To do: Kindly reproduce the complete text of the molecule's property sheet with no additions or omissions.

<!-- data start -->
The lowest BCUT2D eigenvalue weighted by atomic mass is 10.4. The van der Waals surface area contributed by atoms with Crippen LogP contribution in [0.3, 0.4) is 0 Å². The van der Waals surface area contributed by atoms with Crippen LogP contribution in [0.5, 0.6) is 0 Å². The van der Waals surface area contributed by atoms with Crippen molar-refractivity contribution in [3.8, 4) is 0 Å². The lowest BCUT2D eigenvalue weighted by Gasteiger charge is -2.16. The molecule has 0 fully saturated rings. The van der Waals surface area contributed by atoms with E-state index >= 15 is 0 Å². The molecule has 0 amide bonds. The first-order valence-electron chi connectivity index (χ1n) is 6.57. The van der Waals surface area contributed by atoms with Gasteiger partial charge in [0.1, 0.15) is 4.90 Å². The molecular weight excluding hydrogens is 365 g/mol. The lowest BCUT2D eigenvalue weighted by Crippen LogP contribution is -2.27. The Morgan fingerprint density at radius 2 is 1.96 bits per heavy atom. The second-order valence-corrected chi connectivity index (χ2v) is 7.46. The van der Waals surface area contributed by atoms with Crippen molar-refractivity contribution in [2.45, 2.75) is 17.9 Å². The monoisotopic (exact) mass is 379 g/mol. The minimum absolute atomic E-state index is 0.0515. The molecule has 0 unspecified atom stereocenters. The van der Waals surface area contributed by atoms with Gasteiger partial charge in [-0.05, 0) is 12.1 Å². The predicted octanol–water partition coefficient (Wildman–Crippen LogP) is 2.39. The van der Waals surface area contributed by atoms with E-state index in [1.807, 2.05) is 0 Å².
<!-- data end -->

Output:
The lowest BCUT2D eigenvalue weighted by atomic mass is 10.4. The van der Waals surface area contributed by atoms with Crippen LogP contribution in [0.3, 0.4) is 0 Å². The van der Waals surface area contributed by atoms with Crippen LogP contribution in [0.5, 0.6) is 0 Å². The van der Waals surface area contributed by atoms with Crippen molar-refractivity contribution in [3.8, 4) is 0 Å². The lowest BCUT2D eigenvalue weighted by Gasteiger charge is -2.16. The molecule has 0 fully saturated rings. The van der Waals surface area contributed by atoms with E-state index >= 15 is 0 Å². The molecule has 0 amide bonds. The first-order valence-electron chi connectivity index (χ1n) is 6.57. The van der Waals surface area contributed by atoms with Gasteiger partial charge in [0.1, 0.15) is 4.90 Å². The molecular weight excluding hydrogens is 365 g/mol. The lowest BCUT2D eigenvalue weighted by Crippen LogP contribution is -2.27. The Morgan fingerprint density at radius 2 is 1.96 bits per heavy atom. The second-order valence-corrected chi connectivity index (χ2v) is 7.46. The van der Waals surface area contributed by atoms with Crippen molar-refractivity contribution in [2.45, 2.75) is 17.9 Å². The monoisotopic (exact) mass is 379 g/mol. The minimum absolute atomic E-state index is 0.0515. The molecule has 0 unspecified atom stereocenters. The van der Waals surface area contributed by atoms with Gasteiger partial charge in [-0.05, 0) is 12.1 Å². The predicted octanol–water partition coefficient (Wildman–Crippen LogP) is 2.39. The van der Waals surface area contributed by atoms with E-state index in [1.807, 2.05) is 0 Å².